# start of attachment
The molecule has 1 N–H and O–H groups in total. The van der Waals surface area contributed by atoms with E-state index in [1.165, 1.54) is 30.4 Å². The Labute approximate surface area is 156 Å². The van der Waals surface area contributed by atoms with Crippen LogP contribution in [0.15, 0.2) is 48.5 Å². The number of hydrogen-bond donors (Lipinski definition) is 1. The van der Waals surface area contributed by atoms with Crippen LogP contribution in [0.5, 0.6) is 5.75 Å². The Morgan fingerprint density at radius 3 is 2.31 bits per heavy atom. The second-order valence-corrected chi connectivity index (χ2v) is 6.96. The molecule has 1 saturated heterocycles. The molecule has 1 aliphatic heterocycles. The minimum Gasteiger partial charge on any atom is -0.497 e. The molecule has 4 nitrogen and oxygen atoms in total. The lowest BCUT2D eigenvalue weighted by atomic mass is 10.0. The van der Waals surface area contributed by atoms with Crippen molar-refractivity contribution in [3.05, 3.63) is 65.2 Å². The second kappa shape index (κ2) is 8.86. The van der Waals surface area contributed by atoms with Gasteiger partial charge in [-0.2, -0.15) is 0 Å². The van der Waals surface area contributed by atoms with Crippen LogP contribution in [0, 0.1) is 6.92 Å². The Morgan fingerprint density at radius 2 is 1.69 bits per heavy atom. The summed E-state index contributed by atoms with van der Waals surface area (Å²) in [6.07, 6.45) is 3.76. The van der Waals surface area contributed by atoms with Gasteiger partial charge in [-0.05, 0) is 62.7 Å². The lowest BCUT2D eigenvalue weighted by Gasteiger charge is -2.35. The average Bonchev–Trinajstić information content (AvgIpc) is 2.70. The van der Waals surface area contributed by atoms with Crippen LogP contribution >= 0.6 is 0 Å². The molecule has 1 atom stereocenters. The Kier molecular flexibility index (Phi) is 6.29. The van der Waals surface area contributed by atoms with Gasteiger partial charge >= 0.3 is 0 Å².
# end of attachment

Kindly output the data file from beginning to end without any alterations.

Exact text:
The molecule has 1 N–H and O–H groups in total. The van der Waals surface area contributed by atoms with E-state index in [1.165, 1.54) is 30.4 Å². The Labute approximate surface area is 156 Å². The van der Waals surface area contributed by atoms with Crippen LogP contribution in [0.15, 0.2) is 48.5 Å². The number of hydrogen-bond donors (Lipinski definition) is 1. The van der Waals surface area contributed by atoms with Crippen LogP contribution in [0.5, 0.6) is 5.75 Å². The Morgan fingerprint density at radius 3 is 2.31 bits per heavy atom. The second-order valence-corrected chi connectivity index (χ2v) is 6.96. The molecule has 1 saturated heterocycles. The molecule has 1 aliphatic heterocycles. The minimum Gasteiger partial charge on any atom is -0.497 e. The molecule has 4 nitrogen and oxygen atoms in total. The lowest BCUT2D eigenvalue weighted by atomic mass is 10.0. The van der Waals surface area contributed by atoms with Crippen molar-refractivity contribution in [3.05, 3.63) is 65.2 Å². The second kappa shape index (κ2) is 8.86. The van der Waals surface area contributed by atoms with Gasteiger partial charge in [-0.2, -0.15) is 0 Å². The van der Waals surface area contributed by atoms with Crippen LogP contribution in [0, 0.1) is 6.92 Å². The Morgan fingerprint density at radius 2 is 1.69 bits per heavy atom. The summed E-state index contributed by atoms with van der Waals surface area (Å²) in [6.07, 6.45) is 3.76. The van der Waals surface area contributed by atoms with Gasteiger partial charge in [-0.05, 0) is 62.7 Å². The lowest BCUT2D eigenvalue weighted by Gasteiger charge is -2.35. The average Bonchev–Trinajstić information content (AvgIpc) is 2.70. The van der Waals surface area contributed by atoms with Crippen LogP contribution >= 0.6 is 0 Å². The molecule has 1 atom stereocenters. The Kier molecular flexibility index (Phi) is 6.29. The van der Waals surface area contributed by atoms with Gasteiger partial charge >= 0.3 is 0 Å².